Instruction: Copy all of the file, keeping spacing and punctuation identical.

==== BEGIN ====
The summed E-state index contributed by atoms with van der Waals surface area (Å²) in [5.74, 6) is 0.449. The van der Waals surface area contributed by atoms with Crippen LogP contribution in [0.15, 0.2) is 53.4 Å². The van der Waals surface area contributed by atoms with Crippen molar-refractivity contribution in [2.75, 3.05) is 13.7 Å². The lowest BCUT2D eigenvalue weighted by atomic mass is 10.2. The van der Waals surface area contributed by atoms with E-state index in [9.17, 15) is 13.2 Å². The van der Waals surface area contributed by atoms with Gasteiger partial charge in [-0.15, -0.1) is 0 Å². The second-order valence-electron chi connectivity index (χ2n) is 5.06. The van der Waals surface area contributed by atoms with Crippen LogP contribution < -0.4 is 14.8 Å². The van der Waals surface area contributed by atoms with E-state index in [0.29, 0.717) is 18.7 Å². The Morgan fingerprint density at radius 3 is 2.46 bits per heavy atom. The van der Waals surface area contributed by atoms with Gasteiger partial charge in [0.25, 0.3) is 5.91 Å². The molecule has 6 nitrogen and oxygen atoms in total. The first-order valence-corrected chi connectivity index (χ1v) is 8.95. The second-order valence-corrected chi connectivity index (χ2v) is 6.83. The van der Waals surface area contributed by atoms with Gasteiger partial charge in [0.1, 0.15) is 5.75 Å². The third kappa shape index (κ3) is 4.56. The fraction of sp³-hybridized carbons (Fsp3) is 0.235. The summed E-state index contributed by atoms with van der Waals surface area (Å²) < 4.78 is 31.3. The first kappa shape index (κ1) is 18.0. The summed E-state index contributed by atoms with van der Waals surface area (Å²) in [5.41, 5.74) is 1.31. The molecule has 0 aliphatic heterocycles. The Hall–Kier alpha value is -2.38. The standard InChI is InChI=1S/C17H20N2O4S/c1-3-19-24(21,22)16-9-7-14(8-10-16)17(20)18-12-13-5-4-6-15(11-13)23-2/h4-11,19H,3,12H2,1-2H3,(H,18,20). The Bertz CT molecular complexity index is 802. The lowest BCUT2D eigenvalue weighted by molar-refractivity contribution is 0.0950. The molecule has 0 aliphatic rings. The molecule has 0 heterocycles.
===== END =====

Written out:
The summed E-state index contributed by atoms with van der Waals surface area (Å²) in [5.74, 6) is 0.449. The van der Waals surface area contributed by atoms with Crippen LogP contribution in [0.15, 0.2) is 53.4 Å². The van der Waals surface area contributed by atoms with Crippen molar-refractivity contribution in [2.75, 3.05) is 13.7 Å². The lowest BCUT2D eigenvalue weighted by atomic mass is 10.2. The van der Waals surface area contributed by atoms with E-state index in [9.17, 15) is 13.2 Å². The van der Waals surface area contributed by atoms with Gasteiger partial charge in [-0.15, -0.1) is 0 Å². The second-order valence-electron chi connectivity index (χ2n) is 5.06. The van der Waals surface area contributed by atoms with Crippen LogP contribution < -0.4 is 14.8 Å². The van der Waals surface area contributed by atoms with E-state index in [0.29, 0.717) is 18.7 Å². The Morgan fingerprint density at radius 3 is 2.46 bits per heavy atom. The van der Waals surface area contributed by atoms with Gasteiger partial charge in [0.25, 0.3) is 5.91 Å². The molecule has 6 nitrogen and oxygen atoms in total. The first-order valence-corrected chi connectivity index (χ1v) is 8.95. The second-order valence-corrected chi connectivity index (χ2v) is 6.83. The van der Waals surface area contributed by atoms with Gasteiger partial charge in [0.1, 0.15) is 5.75 Å². The third kappa shape index (κ3) is 4.56. The fraction of sp³-hybridized carbons (Fsp3) is 0.235. The summed E-state index contributed by atoms with van der Waals surface area (Å²) < 4.78 is 31.3. The first kappa shape index (κ1) is 18.0. The summed E-state index contributed by atoms with van der Waals surface area (Å²) in [5.41, 5.74) is 1.31. The molecule has 0 aliphatic heterocycles. The Hall–Kier alpha value is -2.38. The standard InChI is InChI=1S/C17H20N2O4S/c1-3-19-24(21,22)16-9-7-14(8-10-16)17(20)18-12-13-5-4-6-15(11-13)23-2/h4-11,19H,3,12H2,1-2H3,(H,18,20). The Bertz CT molecular complexity index is 802. The lowest BCUT2D eigenvalue weighted by molar-refractivity contribution is 0.0950. The molecule has 0 aliphatic rings. The molecule has 0 heterocycles.